(please see parts 1 and 2 at right under “self-help articles” or just scroll down)
- Schedule FUN. Yes, write it down on the calendar. Ask yourself what activities have brought you joy in the past and plan time to do it. Children automatically turn life into fun—be more kid-like and lose yourself in a fun activity. Let go and see what happens.
- Make the airwaves around you positive and uplifting. Listen to your favorite music daily or start listening to an uplifting pod-cast, radio show, or positive TV show. Limit the amount of typical news (tv or newsprint) you digest daily or take a week-long news break altogether.
- Get creative. All humans are capable of creation, creativity, and art. Find something you like to do creatively and make time for it. It can be something like fine art, dance, videography, crafts, puzzles, games, writing, photography, etc. Doing it in a group setting such as a knitting circle, or taking a crafting class at the library can be doubly beneficial.
- Volunteer your time for a meaningful cause. When you engage with and support entities (the earth, humankind, or animals), the meaning of life and your perspective shifts and benefits all involved. Try it and see.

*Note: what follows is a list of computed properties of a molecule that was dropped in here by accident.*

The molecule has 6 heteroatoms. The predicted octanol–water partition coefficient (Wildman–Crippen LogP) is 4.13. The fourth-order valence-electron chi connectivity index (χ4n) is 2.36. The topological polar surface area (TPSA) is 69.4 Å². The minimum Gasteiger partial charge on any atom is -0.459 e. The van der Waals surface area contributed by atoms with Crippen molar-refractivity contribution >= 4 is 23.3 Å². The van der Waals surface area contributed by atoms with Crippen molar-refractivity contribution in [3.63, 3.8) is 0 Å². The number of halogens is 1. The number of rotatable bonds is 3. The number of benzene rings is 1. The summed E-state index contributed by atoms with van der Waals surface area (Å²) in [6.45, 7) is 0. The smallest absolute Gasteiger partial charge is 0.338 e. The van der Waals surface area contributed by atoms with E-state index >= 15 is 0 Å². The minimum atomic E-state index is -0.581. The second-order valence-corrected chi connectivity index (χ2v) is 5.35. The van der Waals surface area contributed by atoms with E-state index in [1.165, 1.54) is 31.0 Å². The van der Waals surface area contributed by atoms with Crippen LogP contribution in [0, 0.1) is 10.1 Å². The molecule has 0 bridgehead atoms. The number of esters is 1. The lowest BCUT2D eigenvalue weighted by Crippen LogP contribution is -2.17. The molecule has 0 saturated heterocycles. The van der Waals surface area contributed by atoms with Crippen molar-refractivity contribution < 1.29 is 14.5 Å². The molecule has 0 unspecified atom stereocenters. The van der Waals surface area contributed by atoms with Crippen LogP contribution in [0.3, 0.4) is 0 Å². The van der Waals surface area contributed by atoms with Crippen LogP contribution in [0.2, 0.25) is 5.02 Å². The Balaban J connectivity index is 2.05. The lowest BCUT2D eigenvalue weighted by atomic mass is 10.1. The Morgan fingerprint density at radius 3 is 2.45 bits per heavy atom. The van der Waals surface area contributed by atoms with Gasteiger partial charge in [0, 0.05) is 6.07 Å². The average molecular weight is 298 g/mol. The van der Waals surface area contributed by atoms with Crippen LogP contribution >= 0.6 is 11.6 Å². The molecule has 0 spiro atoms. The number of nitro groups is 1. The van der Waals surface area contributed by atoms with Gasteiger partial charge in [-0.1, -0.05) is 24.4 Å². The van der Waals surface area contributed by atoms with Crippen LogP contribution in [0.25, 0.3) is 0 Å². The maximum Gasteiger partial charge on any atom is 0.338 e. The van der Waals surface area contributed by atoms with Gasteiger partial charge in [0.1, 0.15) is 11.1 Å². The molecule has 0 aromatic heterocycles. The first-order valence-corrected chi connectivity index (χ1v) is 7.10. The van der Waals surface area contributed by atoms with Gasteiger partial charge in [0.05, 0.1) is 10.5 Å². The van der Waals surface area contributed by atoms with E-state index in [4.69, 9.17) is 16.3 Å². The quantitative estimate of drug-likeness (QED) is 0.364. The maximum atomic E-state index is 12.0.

- Take a day off (or more) when you need to. Mental health is as important as physical health but no one feels OK about taking a day off for feeling sad or stressed. Be aware of when you’ve reached your limit before you do get physically sick by taking a day off from work or make sure to schedule that much-needed vacation time off.
- Clean up or de-clutter your surroundings. You may not realize it, but that clutter not only creates impassable hallways and collects dust, but clouds our thoughts and weighs heavily on our minds. When you are cleaning up, pay attention to the here-and-now, the way the water feels on your hands as you wash dishes, the sound of the cloth on cleared off shelves, the way clean smells. Schedule a time to de-clutter each week to keep up with it.
- Get out in nature. It doesn’t matter what time of year it is, whether it’s in your backyard, at the seashore or the public park. Getting out in nature is beneficial for mental health—the sun is warming your face, the leaves whisper in the trees, the birds sing, waves surge at your feet. When was the last time you took in the peaceful sights and sounds of our earth? Find out what you’ve been missing!
- Schedule a visit to your MD for a full physical—blood work and everything. Your physical health plays a big role in your mental health and visa versa—it’s all connected. Also, certain vitamin deficiencies and health conditions can impact your mental and emotional wellbeing. It’s worth checking out.
- Join a social group—religious prayer groups/gatherings, community improvement, self-help or peer support groups. Whatever may interest you, find it and start making connections. Ask for or search the web for groups in your area.
Which ones will you make into positive life habits?___________________________________